Hopkins said he told Strasser that Project Veritas retained lawyers for him, but Strasser told him that did not count. There was also no union representative present.
The postal service inspector general agent told Hopkins that part of his job of protecting him was to “shave” his memory of what he heard.
Strasser also warned Hopkins that he could be accused of raising the more than $130,000 donated on his GoFundMe page deceptively unless he allowed Strasser to “protect” him.
The IG agent explained that the best way to protect him was to have Hopkins sign an “updated” statement that undercut what he said in his affidavit.
Hopkins said that on Monday, that after his interview with the USPS inspectors, he went out and delivered his mail as usual, and after he clocked out, he was told not to return to work until the investigation was over. He said received a letter on Tuesday saying he was on “unpaid suspension.”
“I honestly made an oath when I joined the Marine Corps,” Hopkins told Project Veritas founder James O’Keefe. “As most military guys say, it’s a blank check. We never give up that check. We’re going to protect our country and our constitution until the day we die. That’s the point where that check is cashed.”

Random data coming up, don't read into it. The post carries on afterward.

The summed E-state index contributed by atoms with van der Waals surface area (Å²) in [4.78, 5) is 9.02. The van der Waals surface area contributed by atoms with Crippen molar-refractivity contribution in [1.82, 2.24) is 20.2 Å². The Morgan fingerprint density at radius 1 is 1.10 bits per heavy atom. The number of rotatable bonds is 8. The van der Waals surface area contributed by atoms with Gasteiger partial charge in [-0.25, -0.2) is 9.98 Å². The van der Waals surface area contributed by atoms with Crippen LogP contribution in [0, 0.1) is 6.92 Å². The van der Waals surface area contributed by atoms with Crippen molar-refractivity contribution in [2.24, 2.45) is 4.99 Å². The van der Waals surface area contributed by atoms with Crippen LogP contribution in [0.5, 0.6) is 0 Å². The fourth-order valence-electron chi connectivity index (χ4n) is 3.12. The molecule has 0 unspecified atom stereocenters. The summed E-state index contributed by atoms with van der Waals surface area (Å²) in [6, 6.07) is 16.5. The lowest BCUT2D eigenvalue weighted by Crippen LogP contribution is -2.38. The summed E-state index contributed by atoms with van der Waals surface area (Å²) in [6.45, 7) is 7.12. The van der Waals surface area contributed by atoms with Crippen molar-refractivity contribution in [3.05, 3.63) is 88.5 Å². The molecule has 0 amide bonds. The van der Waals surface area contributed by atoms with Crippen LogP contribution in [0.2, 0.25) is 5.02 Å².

— James O'Keefe (@JamesOKeefeIII) November 11, 2020
Hopkins swore in an affidavit that Nov. 4 that he overheard his postmaster rebuking a supervisor for failing to postmark a late ballot Nov. 3, Election Day. He said he was standing close to the two men, but they could not see him standing there, because he was still sorting mail for his route behind bins.
“A lot of the stuff that’s going on behind the scenes, like what I’m talking about them doing at the PO [post office],” he said. “I don’t think–I wasn’t supposed to hear that–I was one of the last carriers in the building. I don’t even think he realized I was still there; you know what I’m saying? Backdating.”